ROCKFORD (WIFR) – The craters that are taking over our roads are getting worse as the temperatures warm up and many of you have been letting us know on Facebook about car damage from those potholes.
23 News reporter Lauren Kravets looked into the city claim process that sometimes reimburses for those damages, but as she found out, it’s not as easy as it seems.
The area around Kilburn and Auburn is typically a bad area for potholes. Crews with Rockford’s public works department were in that area today patching, but for people who’ve already experienced damage to their cars from the craters, it might be too late to get city assistance.
Richard Brien Jr.’s car still runs, but only after spending nearly $300 to replace two tires. He says he hit two separate potholes on Alpine Road within three weeks.
“The second time was four days ago, I was on Alpine again heading north by Alpine Park and that was the front driver’s side tire then.”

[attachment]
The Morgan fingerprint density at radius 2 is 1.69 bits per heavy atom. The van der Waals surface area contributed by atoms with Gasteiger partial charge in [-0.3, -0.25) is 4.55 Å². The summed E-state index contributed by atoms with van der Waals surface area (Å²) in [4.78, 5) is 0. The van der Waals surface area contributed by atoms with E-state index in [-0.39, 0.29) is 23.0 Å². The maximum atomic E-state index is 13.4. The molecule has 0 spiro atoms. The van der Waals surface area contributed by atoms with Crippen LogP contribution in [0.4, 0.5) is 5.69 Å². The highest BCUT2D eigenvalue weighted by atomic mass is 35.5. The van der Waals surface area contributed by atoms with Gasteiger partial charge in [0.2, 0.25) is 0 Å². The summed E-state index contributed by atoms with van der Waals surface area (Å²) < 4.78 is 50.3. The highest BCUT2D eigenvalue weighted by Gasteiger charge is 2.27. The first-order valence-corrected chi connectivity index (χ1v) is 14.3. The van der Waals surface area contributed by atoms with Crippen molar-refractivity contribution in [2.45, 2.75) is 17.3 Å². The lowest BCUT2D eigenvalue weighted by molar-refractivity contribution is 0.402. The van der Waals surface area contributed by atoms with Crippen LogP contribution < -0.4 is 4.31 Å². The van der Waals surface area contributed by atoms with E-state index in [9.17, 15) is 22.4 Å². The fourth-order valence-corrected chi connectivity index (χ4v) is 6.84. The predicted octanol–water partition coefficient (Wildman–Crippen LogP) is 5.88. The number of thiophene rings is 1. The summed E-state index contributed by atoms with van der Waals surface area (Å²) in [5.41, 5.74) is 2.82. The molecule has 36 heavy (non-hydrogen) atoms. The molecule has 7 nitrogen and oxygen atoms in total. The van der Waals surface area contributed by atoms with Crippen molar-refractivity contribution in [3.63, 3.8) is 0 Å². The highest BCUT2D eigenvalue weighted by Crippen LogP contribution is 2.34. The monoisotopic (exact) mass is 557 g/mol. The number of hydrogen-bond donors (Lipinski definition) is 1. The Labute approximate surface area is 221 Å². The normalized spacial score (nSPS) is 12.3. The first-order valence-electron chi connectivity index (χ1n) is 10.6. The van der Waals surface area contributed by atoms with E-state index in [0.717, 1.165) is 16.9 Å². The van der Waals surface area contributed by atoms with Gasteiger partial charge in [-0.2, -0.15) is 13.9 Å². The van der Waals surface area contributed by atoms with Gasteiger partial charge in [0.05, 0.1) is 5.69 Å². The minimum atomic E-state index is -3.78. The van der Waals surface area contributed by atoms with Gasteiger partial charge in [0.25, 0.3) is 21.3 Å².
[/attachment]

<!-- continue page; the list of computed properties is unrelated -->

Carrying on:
Brien Jr.’s rims were also bent, but he won’t submit a claim with the City of Rockford. He says he’s heard of too many cases being denied because the city didn’t know about the pothole before it was hit.
“There has to be a request of the pothole somewhere before that, from that area, in order for us to be liable.”
There also has to be a reasonable amount of time for crews to fill it.
“If you had a pothole that was called in this morning, and you hit that pothole in the afternoon, they would say no, we just had it called in this morning.”
That’s why the city is asking us to report those potholes. Right now, it has 180 requests, but in the next few months those requests can increase to as much as 800.
To report a pothole, you can call the city at 815-987-5771 or visit the city’s website. You can also file a claim with the city online. Links to report a pothole or file a claim with the city online are posted in the related links section.
Last year, the city patched about 15,000 potholes.
The city’s legal department tells us it pays a very small percentage of claims due to a multitude of factors. They weren’t clear about just how many people get their money back.